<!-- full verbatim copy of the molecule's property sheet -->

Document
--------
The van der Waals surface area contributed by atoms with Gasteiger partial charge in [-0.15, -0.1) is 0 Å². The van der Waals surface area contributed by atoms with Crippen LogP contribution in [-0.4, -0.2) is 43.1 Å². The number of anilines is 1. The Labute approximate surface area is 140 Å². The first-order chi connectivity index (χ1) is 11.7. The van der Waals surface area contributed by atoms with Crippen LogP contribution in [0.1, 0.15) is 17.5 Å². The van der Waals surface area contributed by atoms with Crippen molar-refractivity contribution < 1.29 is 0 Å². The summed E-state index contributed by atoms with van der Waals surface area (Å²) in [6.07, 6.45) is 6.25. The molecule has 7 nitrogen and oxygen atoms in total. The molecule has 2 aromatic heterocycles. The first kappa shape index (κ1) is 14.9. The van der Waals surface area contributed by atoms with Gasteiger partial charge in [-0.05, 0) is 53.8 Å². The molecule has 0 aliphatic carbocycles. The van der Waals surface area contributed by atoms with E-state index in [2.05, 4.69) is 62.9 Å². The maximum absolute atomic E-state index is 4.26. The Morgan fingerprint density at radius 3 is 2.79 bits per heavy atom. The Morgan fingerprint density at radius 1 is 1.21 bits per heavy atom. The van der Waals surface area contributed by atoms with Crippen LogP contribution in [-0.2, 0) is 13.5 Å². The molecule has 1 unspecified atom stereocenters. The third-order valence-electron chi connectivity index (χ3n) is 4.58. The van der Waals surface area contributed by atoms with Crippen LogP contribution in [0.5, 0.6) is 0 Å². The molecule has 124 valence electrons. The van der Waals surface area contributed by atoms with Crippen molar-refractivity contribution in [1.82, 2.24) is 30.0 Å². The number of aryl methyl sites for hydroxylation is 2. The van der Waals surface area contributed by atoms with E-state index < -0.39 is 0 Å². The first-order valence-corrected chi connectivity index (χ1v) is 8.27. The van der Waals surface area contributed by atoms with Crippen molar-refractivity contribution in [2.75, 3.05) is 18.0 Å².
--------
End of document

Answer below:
The van der Waals surface area contributed by atoms with Gasteiger partial charge in [-0.15, -0.1) is 0 Å². The van der Waals surface area contributed by atoms with Crippen LogP contribution in [-0.4, -0.2) is 43.1 Å². The number of anilines is 1. The Labute approximate surface area is 140 Å². The first-order chi connectivity index (χ1) is 11.7. The van der Waals surface area contributed by atoms with Crippen LogP contribution in [0.1, 0.15) is 17.5 Å². The van der Waals surface area contributed by atoms with Crippen molar-refractivity contribution < 1.29 is 0 Å². The summed E-state index contributed by atoms with van der Waals surface area (Å²) in [6.07, 6.45) is 6.25. The molecule has 7 nitrogen and oxygen atoms in total. The molecule has 2 aromatic heterocycles. The first kappa shape index (κ1) is 14.9. The van der Waals surface area contributed by atoms with Gasteiger partial charge in [-0.05, 0) is 53.8 Å². The molecule has 0 aliphatic carbocycles. The van der Waals surface area contributed by atoms with E-state index in [2.05, 4.69) is 62.9 Å². The maximum absolute atomic E-state index is 4.26. The Morgan fingerprint density at radius 3 is 2.79 bits per heavy atom. The Morgan fingerprint density at radius 1 is 1.21 bits per heavy atom. The van der Waals surface area contributed by atoms with Crippen LogP contribution in [-0.2, 0) is 13.5 Å². The molecule has 1 unspecified atom stereocenters. The third-order valence-electron chi connectivity index (χ3n) is 4.58. The van der Waals surface area contributed by atoms with Crippen LogP contribution in [0.5, 0.6) is 0 Å². The molecule has 124 valence electrons. The van der Waals surface area contributed by atoms with Crippen molar-refractivity contribution in [1.82, 2.24) is 30.0 Å². The number of aryl methyl sites for hydroxylation is 2. The van der Waals surface area contributed by atoms with E-state index < -0.39 is 0 Å². The first-order valence-corrected chi connectivity index (χ1v) is 8.27. The van der Waals surface area contributed by atoms with Crippen molar-refractivity contribution in [2.75, 3.05) is 18.0 Å².